As for the special half-hour bonus EP, the four untitled tracks are presented as segments (Parts I-IV) of an extended jam, focusing on the more freeform element of the band’s oeuvre. ‘Part I’ eases into the room like a ghost emerging from the shadows in the corner, and we peer through the mist to make out the source of those furtive ambient ramblings. Wobbling synths, far-off guitar scrapings, and almost industrial-like noises approach (think Faust/Einstürzende Neubauten soundtracking the basement scene from The Blair Witch Project). This is as avant garde as we’ve ever heard them, but, curiously, we want more.

     ‘Part II’ is cut from the same cloth – wobbly atmospherics reminiscent of Durutti Column building to a rocketship-up-the-arse explosion of pyrotechnics. ‘Part III’, the shortest segment continues on in a web of eerie guitarscapes and otherworldly ambience (think 2001: A Space Odyssey monolith scene over ”space child” psychedelics), and the concluding ‘Part IV’ brings it all back home from outer space emptiness to inner space contemplation.

     Our dear friends Acid Mothers Temple & The Melting Paraiso U.F.O. are one of the few bands who shatter brains and expectations like this; but they seem to release 15 albums every year. The pseudonymous B.C. Wolff’s liners hint that this may be a rare corralling of all members at the same place at the same time, so do yourself a favour and grab this while it’s still available at less than house-mortgaging prices!

(Jeff Penczak)

Postscript: the label promises a repress of the first run of this fabulous album "very soon" - Phil




(LP/DL on Pekula Records)


Amgala Temple is yet another fine Norwegian band from this emerging incubator of sound.  Invisible Airships is an impressive debut and an impeccable instrumental album of the space rock, prog and jazz and persuasions.  The band consists of musicians Amund Maarud (guitar), Lars Horntveth (bass, synths), and Gard Nilssen (drums) who all bring experience from other bands with varying backgrounds of rock, jazz, blues, and other genres.  On the five tracks on Invisible Airships, Amgala Temple stretch out and play melodic space rock with plenty of variation, imagination and brilliant musicianship.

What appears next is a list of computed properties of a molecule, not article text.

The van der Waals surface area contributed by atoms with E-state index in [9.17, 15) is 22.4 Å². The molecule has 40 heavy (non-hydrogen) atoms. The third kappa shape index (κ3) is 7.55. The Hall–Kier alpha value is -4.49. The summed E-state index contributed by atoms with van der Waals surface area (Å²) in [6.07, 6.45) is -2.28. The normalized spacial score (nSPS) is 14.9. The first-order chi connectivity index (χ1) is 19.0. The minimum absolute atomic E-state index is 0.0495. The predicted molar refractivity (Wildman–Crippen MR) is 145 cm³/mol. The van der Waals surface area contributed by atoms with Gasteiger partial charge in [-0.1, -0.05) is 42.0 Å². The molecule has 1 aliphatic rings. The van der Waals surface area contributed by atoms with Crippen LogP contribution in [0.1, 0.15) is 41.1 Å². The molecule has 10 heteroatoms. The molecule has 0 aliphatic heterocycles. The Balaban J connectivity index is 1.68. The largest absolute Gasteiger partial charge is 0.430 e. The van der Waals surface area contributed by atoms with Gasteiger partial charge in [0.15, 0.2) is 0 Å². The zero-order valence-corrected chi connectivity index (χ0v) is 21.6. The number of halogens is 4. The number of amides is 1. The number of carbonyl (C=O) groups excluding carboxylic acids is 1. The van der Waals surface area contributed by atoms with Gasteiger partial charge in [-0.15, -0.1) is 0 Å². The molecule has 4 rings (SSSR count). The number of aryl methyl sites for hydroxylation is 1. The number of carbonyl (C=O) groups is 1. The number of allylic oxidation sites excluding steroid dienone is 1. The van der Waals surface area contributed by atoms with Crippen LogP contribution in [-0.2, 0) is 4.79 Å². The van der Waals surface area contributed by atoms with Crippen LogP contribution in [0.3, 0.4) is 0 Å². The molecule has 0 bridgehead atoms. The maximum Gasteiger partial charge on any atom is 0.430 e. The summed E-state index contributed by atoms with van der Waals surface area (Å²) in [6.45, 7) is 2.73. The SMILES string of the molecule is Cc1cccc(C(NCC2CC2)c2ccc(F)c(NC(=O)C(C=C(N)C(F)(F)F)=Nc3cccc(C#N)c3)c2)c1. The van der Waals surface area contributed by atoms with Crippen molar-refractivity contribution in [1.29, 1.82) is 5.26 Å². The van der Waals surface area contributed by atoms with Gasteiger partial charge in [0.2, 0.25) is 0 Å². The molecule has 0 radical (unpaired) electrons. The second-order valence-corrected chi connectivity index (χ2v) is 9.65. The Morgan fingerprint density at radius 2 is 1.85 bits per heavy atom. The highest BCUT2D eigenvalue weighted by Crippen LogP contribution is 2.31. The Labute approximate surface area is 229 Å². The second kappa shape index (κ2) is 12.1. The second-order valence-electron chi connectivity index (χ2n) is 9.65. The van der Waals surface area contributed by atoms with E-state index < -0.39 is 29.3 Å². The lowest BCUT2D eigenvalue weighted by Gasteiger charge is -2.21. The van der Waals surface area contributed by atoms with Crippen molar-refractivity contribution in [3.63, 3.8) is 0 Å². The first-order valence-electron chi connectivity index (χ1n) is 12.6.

What I especially like about the album is the way all the tracks are melodically inscribed throughout with a sense of mystery and wonder, which sets them apart from most of their contemporaries.


The lengthy opener “Bosphorus,” weighing in at 12:20, sets a watery introductory guitar theme by Maarud, before Horntveth and Nillsen drive an expansive, rhythmic middle section.  I can’t tout Gard Nilssen’s drumming on this record highly enough.  Rarely does a drummer make you sit up and take notice of his contribution to a record to the extent that he does.  Space rock albums can have a way of being vehicles for the guitarists to jam their little fingers away.  But on Invisible Airships, while Amund Maarud is an excellent player, this is clearly ensemble work, and all the better for it.  However, Maarud comes out swinging in Bosphorus’s heavy finale.


“Avenue Amgala” starts with Horntveth and Nilssen laying down a funky jazz-prog beat, and Maarud’s effects-laden guitar coasts over the top.  Again, the feeling is a bit mysterious, giving way late to a driving rock section, before returning to the original theme.


“Fleet Ballistic Missile Submarine” is a favorite.  The nine-minute track takes all manner of left and right turns.  The song begins with a tip-toeing game of cat-and-mouse between submarines.  The pings are simulated by the bass and guitar, with a mysterious burbling organ theme floating on top.  At last, someone makes contact and the chase is on.  The chase section is packed with as much suspense as any movie, with all three members giving standout performances.  Maarud’s guitar work is extraordinary, and finishes with a sonar-like flourish.


On “The Eccentric,” Maarud plays some imaginative pedal steel, leading to some hyper-intensive interplay between Horntveth’s synth and Nilssen’s drumming.  You will come out of listening to this album a huge Gard Nilssen fan.